H-Have a Good Cry – ABCs of How to Take Care of Yourself


You keep track of all my sorrows. You have collected all my tears in your bottle. You have recorded each one in your book. Psalm 56:8 NLT

“Mom, I couldn’t even drive home for a good while because I was crying so hard,” my daughter told me the day after she had gone to help her Dad settle down for the evening while I had an unexpected trip out of town.

“Oh, sweetie, I’m so sorry that you felt that sadness yet so proud of you for letting it all out,” I replied.

“I do feel better but it’s just so hard to accept that Dad has to go through this,” she said with tears forming in her eyes.

I reached over and gave her a big hug. We held each other for a few minutes and shed some tears together.

It was not always that way. There was a time when I thought I had to be stoic. I was the martyr who felt like I needed to be strong for everyone else. I was the sweet pastor’s wife who held it together and smiled no matter what. I kept thinking my first husband, Bill, would get better. Things would go ‘back to normal.’ Instead, the ‘normal’ marker kept moving downward. I kept pushing through and holding back the tears. So many times I was angry and I pushed that emotion down as well. It was the worst thing that I could do. It took the shock of hearing that I had lupus to confront the anger and sorrow head on.

When I got to my car to drive home that day after that doctor’s appointment I felt completely numb. I was tempted to continue in the fog but something changed inside me. I could not believe that yet another trial was being added to what was a very full platter. I started pounding on the steering wheel of the car and yelling, “This is just not fair. God. Where are you in all this?” I don’t know how long I carried on like that, but when it was over I started to cry. Not just tears streaming down my face but gut wrenching sobs that wracked my body.

The tears started out as self-pity as I was president of the “Poor-Me-Club” at the time. Then I remembered Dad’s teaching on the difference between earthly and godly sorrow found in 2 Corinthians 7:10 (Voice) “Now this type of deep sorrow, Godly sorrow, is not so much about regret; but it is about producing a change of mind and behavior that ultimately leads to salvation. But the other type of sorrow, worldly sorrow, often is fleeting and only brings death.” I had been caught in a web of regret that kept me feeling like a victim. I began to ask the Lord to change my mind about my situation and allow me to see my situation from His perspective. I decided to change my behavior from that point on. I would be the most positive person in any room I entered because of His hope at work in my life.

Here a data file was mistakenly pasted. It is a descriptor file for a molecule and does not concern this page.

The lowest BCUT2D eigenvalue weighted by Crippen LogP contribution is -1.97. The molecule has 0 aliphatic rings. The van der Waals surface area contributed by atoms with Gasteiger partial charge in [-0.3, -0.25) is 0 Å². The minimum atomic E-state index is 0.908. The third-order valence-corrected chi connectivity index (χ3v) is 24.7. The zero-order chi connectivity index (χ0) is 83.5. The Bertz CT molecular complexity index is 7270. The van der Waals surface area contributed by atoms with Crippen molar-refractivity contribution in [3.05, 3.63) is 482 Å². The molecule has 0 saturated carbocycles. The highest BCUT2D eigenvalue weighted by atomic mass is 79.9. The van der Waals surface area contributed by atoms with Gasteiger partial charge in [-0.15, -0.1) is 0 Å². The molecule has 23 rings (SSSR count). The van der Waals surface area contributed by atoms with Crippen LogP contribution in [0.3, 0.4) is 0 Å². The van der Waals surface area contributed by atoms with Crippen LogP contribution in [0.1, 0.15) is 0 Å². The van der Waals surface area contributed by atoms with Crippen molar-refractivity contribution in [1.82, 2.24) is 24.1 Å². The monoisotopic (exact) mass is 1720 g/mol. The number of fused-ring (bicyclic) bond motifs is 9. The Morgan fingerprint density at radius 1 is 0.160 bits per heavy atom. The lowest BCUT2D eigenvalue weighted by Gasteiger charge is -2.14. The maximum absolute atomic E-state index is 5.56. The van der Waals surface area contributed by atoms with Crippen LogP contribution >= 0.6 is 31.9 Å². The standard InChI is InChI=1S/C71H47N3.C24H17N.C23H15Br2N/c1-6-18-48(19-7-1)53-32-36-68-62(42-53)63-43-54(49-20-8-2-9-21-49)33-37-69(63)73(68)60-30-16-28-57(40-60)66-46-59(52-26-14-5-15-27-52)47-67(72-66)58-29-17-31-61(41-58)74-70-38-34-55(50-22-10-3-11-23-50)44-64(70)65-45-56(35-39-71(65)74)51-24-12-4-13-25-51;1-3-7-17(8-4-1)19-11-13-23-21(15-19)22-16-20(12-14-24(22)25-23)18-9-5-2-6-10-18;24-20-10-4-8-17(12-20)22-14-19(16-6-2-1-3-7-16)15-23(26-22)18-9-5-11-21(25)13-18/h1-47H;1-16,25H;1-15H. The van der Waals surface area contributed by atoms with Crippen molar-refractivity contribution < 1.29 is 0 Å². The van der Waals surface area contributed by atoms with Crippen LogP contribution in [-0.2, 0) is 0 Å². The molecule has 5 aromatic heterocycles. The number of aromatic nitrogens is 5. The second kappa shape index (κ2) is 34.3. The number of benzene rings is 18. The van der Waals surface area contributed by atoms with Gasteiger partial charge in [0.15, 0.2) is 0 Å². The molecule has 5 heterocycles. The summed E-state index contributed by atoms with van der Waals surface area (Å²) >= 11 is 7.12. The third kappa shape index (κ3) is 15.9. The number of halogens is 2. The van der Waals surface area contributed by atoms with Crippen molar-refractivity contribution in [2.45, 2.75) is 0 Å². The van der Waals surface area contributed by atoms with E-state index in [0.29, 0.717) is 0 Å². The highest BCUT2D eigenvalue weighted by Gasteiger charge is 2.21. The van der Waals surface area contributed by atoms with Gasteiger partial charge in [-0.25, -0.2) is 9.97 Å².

What can you do differently?

Face your emotions

Emotions are neutral. Feeling them fully is a blessing as they are simply telling you that you are carrying a burden that is too heavy for you to handle. Tears can provide a release of pent up emotions so they don’t stay in your body as stress symptoms such as fatigue or pain. To stay healthy and release stress, I encourage you to cry.

Assignment: Keep a journal of what has allowed the emotional release of tears. Check for the times when you may have pushed them aside and make space for a time to let them be the release of your pain. Find those who are willing to listen to your heart and share freely.

Refuse to apologize for your tears

Most people say, “Please excuse me for crying. I am trying hard not to because it makes me feel weak.” The opposite is true. It takes strength and self-awareness to cry. Crying makes you feel better, even when a problem persists. Tears are part of the process that can heal your heart. You don’t want to hold tears back. For both men and women, tears are a sign of courage, strength, and authenticity.

Assignment: Make a mind-map of why you feel like crying. This may be harder than you think so relax and start writing down what you feel. I drew teardrops and put the source in each one. Present this to the Lord ask Him to carry the sorrow.

Ride the wave to comfort

The basic principle in my book, The Power of Hope in Mourning: Ride the Waves to Comfort is to welcome the wave of grief every time you feel it hit you. Tears help you process loss in the right way so you can keep living with an open heart. As tears hit your unexpectedly in the pickle aisle of the grocery store, stop for a few minutes. Feel the sorrow and ask the Lord to carry it for you. Finish shopping and show hope and kindness to all who are waiting in the checkout line.

Assignment: Get together with a good listener and talk it out. Let them know what is going on. Pray together. Allow the rainbow effect to take root in your heart. How is God using your transparency? What level of compassion have you developed that allows you to reach out to others who are hurting?


Thank You, Lord, for caring about my sadness. It is amazing to me that you take the time to keep track of all my sorrow. It’s never too much for You. In fact, it’s so precious to You, that You have a special bottle where you collect these tears. You write them down in your book. You embrace me and comfort me as I mourn and You are so close when my heart is broken. I am grateful and will cherish my tears in the same way You do.

In Jesus’ name. Amen.